The question now presents itself, how shall the contemplated funds be vested, and where shall the institution be located? From the reflections I have given the subject I am of opinion that thirty or forty thousand acres of the public lands should be purchased, some where in Ohio, Indiania, Illinois or Missouri; where it can be had to the greatest advantage, keeping in view the eligibility for the location of the institution, the firtility of the soil with other advantages, such as timber and water &c. I am not fully informed, but believe that the public lands may be had in one of the states above named, of the first quality, for a little more than the minm. price. At the minm. price 50,000$ will pay for 40.000 acres. If this be purchased let there be 4 or 5 thousand acres reserved for the institution, to be cultivated under the direction of the society for the support of the institution in provisions, clothing &c. The residue may be surveyed into lots suitable for farms, say of 250 or 300 acres each and every other one leased to individual[s] who would settle on, and improve them; and as an inducement, let them be rent free for 7. years, and after that subject to an annual rent forever. Or let them be sold on a credit payable in installments, and if not paid for according to agreement, then to revert to the society with the improvements. This would probably soon introduce 50 or 60 good settlers in the compass of a few miles in extent. The improvements they would make would greatly increase the Value of the reserved lots; perhaps two three or four fold. These might be disposed of as circumstances may render expedient.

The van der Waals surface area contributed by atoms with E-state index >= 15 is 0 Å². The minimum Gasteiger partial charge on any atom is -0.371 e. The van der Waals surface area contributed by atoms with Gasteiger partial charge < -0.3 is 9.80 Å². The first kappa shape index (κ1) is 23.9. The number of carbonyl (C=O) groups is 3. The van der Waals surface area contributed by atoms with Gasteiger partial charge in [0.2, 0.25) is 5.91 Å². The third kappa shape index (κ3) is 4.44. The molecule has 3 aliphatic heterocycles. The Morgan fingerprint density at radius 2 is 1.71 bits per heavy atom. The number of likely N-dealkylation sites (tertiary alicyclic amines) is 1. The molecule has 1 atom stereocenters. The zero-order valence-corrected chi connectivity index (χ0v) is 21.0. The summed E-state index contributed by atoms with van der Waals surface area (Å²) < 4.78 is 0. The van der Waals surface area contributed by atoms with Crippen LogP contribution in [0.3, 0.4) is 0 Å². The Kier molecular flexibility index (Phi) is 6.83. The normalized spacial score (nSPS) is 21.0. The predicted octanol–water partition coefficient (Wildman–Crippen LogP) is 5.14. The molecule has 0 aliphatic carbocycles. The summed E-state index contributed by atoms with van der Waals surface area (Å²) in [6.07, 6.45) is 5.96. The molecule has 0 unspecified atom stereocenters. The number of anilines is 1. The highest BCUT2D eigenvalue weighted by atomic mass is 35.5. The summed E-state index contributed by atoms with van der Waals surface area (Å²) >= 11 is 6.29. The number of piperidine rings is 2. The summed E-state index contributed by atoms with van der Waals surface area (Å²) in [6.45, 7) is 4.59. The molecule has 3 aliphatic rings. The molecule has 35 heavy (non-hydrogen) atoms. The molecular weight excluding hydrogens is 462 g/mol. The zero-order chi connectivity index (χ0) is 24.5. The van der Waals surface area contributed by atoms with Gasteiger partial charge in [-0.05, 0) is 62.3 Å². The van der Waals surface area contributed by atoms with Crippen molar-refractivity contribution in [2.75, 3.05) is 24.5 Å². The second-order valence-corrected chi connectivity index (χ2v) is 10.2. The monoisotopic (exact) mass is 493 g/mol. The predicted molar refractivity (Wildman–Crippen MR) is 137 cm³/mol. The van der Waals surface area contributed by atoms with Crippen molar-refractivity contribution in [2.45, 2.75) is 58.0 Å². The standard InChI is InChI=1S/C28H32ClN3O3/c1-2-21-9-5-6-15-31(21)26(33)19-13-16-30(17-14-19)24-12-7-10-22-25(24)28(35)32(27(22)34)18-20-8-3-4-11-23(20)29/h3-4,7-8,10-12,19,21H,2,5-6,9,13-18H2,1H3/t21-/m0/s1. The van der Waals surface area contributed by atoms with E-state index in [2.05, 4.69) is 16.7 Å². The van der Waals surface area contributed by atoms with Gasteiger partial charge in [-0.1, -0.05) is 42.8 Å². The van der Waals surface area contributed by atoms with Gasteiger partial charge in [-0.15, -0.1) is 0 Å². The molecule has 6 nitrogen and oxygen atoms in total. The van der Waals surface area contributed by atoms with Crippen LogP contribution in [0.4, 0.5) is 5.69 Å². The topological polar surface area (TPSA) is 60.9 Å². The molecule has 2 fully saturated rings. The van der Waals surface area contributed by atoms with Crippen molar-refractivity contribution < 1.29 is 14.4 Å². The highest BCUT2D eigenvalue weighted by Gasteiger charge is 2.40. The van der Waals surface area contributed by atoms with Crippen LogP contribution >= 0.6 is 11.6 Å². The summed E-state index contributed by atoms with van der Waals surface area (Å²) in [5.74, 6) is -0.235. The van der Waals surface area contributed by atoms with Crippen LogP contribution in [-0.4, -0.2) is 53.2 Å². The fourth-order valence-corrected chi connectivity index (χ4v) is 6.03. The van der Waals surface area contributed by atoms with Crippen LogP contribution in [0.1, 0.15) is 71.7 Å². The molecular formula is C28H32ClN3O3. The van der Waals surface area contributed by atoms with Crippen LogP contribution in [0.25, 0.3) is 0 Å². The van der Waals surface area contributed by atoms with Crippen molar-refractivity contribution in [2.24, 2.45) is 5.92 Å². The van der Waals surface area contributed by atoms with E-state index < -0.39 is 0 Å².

Upon the supposition that 30,000$ can be raised per Ann. then at the end of two years a proper person may be sent out to purchase the land, have it surveyed, and preparations made for a settlement. The funds that will be in hand will justify the society in sending out, under a suitable superintendent, at least 20 good labourers; active smart young white men, enough of whom may be obtained from the north and East for about 100$ pr Ann. and who will themselves probably become settlers in a few years. I have not sufficient data to enable me to go into an accurate calculation of the number of acres these 20 labourers would be able to clear and cultivate per Ann. nor do I think it necessary at present. In the next year the necessary buildings for the institution might be commenced, and as 30 or 40,000$ would be coming into the treasury of the society every year, it is not unreasonable to suppose that an institution may be in opperation in 4 or 5 years, and which may be increased according to circumstances.